Quite a good sleep despite the creaking and out of the doors at 7.30am. Everyone's keen to get going as it's a long way to the next albergue for some. I have breakfast with a couple of other pilgrims in the local cafe and then hang around waiting for my phone to charge. Annie, a friend from the UK, is travelling to meet me from Bilbao by bus today so I hunt out the other hostel in the mean time. I get there, ring the bell... nothing. A very nice lady comes out of the dress shop opposite to tell me it's permanently closed and gives me the address of the Isabel Hospedaje. I've heard of it from other pilgrims, so I head off to find it and end up asking a man loading stuff in the back of a lorry. He smiles and answers in English, he is Venezuelan and works for a Christian project helping homeless people. He takes me to his friend Peter,  who works in the Centre and we discover that the Isabel is practically next door and opens at 3pm. I ring and reserve two beds... somehow!

Then it's off to the bus station and I ensconce myself in a cafe for my second breakfast, write my blog and wait for Annie. She arrives about 11.30am and then it's time to explore Santander. I try multiple shops to buy Sabon pasta (a bar of soap), we discover the vegetable and fish markets and buy lunch/ breakfast. We then go to the Museo Prehistorica and discover it's somewhere else and we have to go back at 5pm. One of those sort of days!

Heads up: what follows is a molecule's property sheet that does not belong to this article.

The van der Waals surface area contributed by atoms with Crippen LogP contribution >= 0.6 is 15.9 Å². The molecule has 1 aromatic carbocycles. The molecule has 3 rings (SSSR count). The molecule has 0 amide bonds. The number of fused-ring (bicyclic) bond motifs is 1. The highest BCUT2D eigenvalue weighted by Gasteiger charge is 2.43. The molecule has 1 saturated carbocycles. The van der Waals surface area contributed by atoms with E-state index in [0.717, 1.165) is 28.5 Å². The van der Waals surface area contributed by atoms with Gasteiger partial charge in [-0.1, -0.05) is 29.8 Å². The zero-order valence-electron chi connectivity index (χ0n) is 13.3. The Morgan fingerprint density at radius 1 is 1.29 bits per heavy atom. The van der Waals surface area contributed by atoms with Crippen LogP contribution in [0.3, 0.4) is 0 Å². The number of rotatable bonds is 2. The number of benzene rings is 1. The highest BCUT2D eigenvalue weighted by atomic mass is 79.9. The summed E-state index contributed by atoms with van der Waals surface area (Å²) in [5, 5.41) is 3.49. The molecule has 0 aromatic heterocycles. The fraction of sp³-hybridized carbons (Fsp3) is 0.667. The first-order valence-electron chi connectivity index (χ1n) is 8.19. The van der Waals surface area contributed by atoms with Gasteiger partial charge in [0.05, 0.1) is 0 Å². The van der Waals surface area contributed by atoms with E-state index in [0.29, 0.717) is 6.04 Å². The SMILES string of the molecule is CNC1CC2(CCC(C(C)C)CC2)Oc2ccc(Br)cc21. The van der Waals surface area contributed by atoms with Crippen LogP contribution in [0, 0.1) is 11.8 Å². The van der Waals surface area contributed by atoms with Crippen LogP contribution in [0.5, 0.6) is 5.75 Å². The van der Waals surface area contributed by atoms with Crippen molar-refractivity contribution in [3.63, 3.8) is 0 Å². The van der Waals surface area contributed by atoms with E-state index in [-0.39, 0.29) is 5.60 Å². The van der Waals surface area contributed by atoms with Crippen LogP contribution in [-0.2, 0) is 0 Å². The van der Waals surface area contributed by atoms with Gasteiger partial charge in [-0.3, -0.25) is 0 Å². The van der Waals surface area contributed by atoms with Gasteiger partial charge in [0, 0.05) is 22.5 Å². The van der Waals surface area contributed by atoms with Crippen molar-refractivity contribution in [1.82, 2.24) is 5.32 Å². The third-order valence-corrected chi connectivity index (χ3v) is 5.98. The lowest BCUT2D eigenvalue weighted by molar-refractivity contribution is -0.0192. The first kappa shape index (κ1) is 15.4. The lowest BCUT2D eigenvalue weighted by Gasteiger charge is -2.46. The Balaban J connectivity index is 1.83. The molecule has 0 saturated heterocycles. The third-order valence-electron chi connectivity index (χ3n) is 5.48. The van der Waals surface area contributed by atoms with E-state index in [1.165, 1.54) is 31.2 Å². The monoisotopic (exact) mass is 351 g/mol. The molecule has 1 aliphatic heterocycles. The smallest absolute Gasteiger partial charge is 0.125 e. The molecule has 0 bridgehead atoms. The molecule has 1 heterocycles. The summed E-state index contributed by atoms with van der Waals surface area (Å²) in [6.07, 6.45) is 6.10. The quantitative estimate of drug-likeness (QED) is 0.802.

Our picnic is eaten on a bench on the waterfront where the ferry embarks. A German man sitting next to us on the bench, tells us that he and his friend are the 'back-up' team in the car for their wives who are walking the Camino. Annie and I both think 'wimps'!

At 3pm we book into the Isabel. It's basic but very nice; a small room with a pair of bunks, a tiny balcony and a bathroom down the hall for €15 each. I pay €3 extra to have my washing done which I hope will be dry in time. 

Then we're off to the Cathedral to have our Credencials stamped; the selo depicts the decapitated heads of the two local saints. And then finally to the Museo Prehistoria. 

The museum is a must if you find yourself in Santander. There are lots of Neolithic remains and cave paintings in the region. The museum is laid out as a sort of history of tool making - starting with chipped riverbed cobbles to exquisite, minute pieces of flint which must have been the equivalent to scalpels? Some beautiful polished axe heads and bone needles that look like modern needles. I'm in awe of the human ability to 'make'; the tools to make the tools. Most of us could not make a single item that facilitate our everyday lives. 

There was a spookily amazing series of three pre-Homo sapiens sculls in cases. A video projection gradually fleshed out the bones, so that the faces looked back at you. It was the glint in the eyes that somehow made them 'alive' for a few seconds before they dissolved back into archeology. 

We find an Italian Restuarant and I go for a cheese and pasta salad- pretty horrid. I just think calories! Would have been better with pizza- they looked nice. 

Back to the Isabel for a good nights sleep.